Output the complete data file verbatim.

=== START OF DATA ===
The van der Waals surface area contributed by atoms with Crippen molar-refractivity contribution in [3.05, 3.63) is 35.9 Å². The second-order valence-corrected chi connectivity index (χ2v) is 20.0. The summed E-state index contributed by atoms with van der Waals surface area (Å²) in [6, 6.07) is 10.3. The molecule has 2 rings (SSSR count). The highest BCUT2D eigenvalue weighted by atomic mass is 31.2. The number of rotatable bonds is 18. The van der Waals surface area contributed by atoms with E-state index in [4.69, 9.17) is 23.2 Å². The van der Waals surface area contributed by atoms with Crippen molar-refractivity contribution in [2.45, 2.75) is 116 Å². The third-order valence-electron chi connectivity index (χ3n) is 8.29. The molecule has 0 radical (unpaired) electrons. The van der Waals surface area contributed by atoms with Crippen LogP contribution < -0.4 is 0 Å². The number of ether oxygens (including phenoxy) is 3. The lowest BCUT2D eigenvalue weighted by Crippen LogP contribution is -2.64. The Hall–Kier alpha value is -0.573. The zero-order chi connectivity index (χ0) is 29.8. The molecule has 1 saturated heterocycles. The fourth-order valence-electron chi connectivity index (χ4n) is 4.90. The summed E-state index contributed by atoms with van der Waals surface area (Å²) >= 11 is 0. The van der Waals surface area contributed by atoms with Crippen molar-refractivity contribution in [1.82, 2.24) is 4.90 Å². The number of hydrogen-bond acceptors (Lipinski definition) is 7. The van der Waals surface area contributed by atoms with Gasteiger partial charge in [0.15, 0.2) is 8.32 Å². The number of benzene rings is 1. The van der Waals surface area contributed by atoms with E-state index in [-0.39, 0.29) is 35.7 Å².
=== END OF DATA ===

The van der Waals surface area contributed by atoms with Crippen molar-refractivity contribution in [3.05, 3.63) is 35.9 Å². The second-order valence-corrected chi connectivity index (χ2v) is 20.0. The summed E-state index contributed by atoms with van der Waals surface area (Å²) in [6, 6.07) is 10.3. The molecule has 2 rings (SSSR count). The highest BCUT2D eigenvalue weighted by atomic mass is 31.2. The number of rotatable bonds is 18. The van der Waals surface area contributed by atoms with E-state index in [4.69, 9.17) is 23.2 Å². The van der Waals surface area contributed by atoms with Crippen molar-refractivity contribution in [2.45, 2.75) is 116 Å². The third-order valence-electron chi connectivity index (χ3n) is 8.29. The molecule has 0 radical (unpaired) electrons. The van der Waals surface area contributed by atoms with Crippen LogP contribution < -0.4 is 0 Å². The number of ether oxygens (including phenoxy) is 3. The lowest BCUT2D eigenvalue weighted by Crippen LogP contribution is -2.64. The Hall–Kier alpha value is -0.573. The zero-order chi connectivity index (χ0) is 29.8. The molecule has 1 saturated heterocycles. The fourth-order valence-electron chi connectivity index (χ4n) is 4.90. The summed E-state index contributed by atoms with van der Waals surface area (Å²) >= 11 is 0. The van der Waals surface area contributed by atoms with Crippen molar-refractivity contribution in [1.82, 2.24) is 4.90 Å². The number of hydrogen-bond acceptors (Lipinski definition) is 7. The van der Waals surface area contributed by atoms with Gasteiger partial charge in [0.15, 0.2) is 8.32 Å². The number of benzene rings is 1. The van der Waals surface area contributed by atoms with E-state index in [-0.39, 0.29) is 35.7 Å².